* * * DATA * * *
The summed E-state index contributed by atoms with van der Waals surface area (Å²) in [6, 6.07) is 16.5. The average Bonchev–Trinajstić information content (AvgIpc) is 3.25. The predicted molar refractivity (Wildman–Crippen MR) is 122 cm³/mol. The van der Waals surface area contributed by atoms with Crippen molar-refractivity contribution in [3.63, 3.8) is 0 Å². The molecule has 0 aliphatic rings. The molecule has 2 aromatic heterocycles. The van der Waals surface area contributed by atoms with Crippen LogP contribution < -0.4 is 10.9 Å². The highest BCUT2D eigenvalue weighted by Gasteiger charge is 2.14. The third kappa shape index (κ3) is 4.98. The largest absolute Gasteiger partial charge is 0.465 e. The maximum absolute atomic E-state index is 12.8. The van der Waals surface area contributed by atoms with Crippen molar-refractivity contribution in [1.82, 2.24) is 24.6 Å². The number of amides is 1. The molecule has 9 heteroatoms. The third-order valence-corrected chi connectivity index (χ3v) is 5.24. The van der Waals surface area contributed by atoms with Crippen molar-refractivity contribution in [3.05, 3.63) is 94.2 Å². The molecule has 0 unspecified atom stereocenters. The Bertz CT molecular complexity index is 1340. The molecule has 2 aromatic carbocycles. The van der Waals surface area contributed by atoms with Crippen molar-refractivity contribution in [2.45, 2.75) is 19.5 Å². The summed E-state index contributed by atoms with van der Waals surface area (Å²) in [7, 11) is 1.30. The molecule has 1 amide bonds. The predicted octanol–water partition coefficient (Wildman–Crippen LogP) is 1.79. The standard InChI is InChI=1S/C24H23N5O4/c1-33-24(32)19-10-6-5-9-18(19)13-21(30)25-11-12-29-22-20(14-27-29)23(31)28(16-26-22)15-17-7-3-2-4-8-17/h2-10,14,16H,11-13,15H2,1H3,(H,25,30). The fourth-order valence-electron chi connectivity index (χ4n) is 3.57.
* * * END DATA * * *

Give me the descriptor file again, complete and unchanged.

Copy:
The summed E-state index contributed by atoms with van der Waals surface area (Å²) in [6, 6.07) is 16.5. The average Bonchev–Trinajstić information content (AvgIpc) is 3.25. The predicted molar refractivity (Wildman–Crippen MR) is 122 cm³/mol. The van der Waals surface area contributed by atoms with Crippen molar-refractivity contribution in [3.63, 3.8) is 0 Å². The molecule has 0 aliphatic rings. The molecule has 2 aromatic heterocycles. The van der Waals surface area contributed by atoms with Crippen LogP contribution < -0.4 is 10.9 Å². The highest BCUT2D eigenvalue weighted by Gasteiger charge is 2.14. The third kappa shape index (κ3) is 4.98. The largest absolute Gasteiger partial charge is 0.465 e. The maximum absolute atomic E-state index is 12.8. The van der Waals surface area contributed by atoms with Crippen molar-refractivity contribution in [1.82, 2.24) is 24.6 Å². The number of amides is 1. The molecule has 9 heteroatoms. The third-order valence-corrected chi connectivity index (χ3v) is 5.24. The van der Waals surface area contributed by atoms with Crippen molar-refractivity contribution in [3.05, 3.63) is 94.2 Å². The molecule has 0 unspecified atom stereocenters. The Bertz CT molecular complexity index is 1340. The molecule has 2 aromatic carbocycles. The van der Waals surface area contributed by atoms with Crippen molar-refractivity contribution in [2.45, 2.75) is 19.5 Å². The summed E-state index contributed by atoms with van der Waals surface area (Å²) in [7, 11) is 1.30. The molecule has 1 amide bonds. The predicted octanol–water partition coefficient (Wildman–Crippen LogP) is 1.79. The standard InChI is InChI=1S/C24H23N5O4/c1-33-24(32)19-10-6-5-9-18(19)13-21(30)25-11-12-29-22-20(14-27-29)23(31)28(16-26-22)15-17-7-3-2-4-8-17/h2-10,14,16H,11-13,15H2,1H3,(H,25,30). The fourth-order valence-electron chi connectivity index (χ4n) is 3.57.